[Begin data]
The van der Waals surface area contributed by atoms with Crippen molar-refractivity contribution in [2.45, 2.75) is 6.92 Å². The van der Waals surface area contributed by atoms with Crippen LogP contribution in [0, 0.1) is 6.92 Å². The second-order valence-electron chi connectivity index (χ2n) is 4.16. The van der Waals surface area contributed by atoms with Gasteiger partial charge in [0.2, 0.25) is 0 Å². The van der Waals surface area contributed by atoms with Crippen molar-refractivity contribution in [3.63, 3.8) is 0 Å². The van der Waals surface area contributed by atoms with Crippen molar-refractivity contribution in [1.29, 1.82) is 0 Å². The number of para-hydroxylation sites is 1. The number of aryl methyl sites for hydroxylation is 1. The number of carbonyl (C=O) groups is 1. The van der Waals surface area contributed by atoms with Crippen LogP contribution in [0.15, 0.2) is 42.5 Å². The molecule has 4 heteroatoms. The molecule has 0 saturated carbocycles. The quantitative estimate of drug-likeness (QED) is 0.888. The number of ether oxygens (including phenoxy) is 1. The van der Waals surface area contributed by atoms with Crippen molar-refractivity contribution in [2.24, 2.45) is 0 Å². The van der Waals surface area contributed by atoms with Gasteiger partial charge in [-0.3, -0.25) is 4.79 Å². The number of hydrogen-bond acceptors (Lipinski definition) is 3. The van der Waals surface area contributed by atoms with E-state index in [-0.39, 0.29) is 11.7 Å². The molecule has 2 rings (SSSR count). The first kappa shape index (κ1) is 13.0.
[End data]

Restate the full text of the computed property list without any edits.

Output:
The van der Waals surface area contributed by atoms with Crippen molar-refractivity contribution in [2.45, 2.75) is 6.92 Å². The van der Waals surface area contributed by atoms with Crippen LogP contribution in [0, 0.1) is 6.92 Å². The second-order valence-electron chi connectivity index (χ2n) is 4.16. The van der Waals surface area contributed by atoms with Gasteiger partial charge in [0.2, 0.25) is 0 Å². The van der Waals surface area contributed by atoms with Crippen molar-refractivity contribution in [3.63, 3.8) is 0 Å². The van der Waals surface area contributed by atoms with Crippen molar-refractivity contribution in [1.29, 1.82) is 0 Å². The number of para-hydroxylation sites is 1. The number of aryl methyl sites for hydroxylation is 1. The number of carbonyl (C=O) groups is 1. The van der Waals surface area contributed by atoms with Crippen LogP contribution in [0.15, 0.2) is 42.5 Å². The molecule has 4 heteroatoms. The molecule has 0 saturated carbocycles. The quantitative estimate of drug-likeness (QED) is 0.888. The number of ether oxygens (including phenoxy) is 1. The van der Waals surface area contributed by atoms with Crippen molar-refractivity contribution in [2.24, 2.45) is 0 Å². The van der Waals surface area contributed by atoms with Gasteiger partial charge in [-0.3, -0.25) is 4.79 Å². The number of hydrogen-bond acceptors (Lipinski definition) is 3. The van der Waals surface area contributed by atoms with E-state index in [-0.39, 0.29) is 11.7 Å². The molecule has 2 rings (SSSR count). The first kappa shape index (κ1) is 13.0.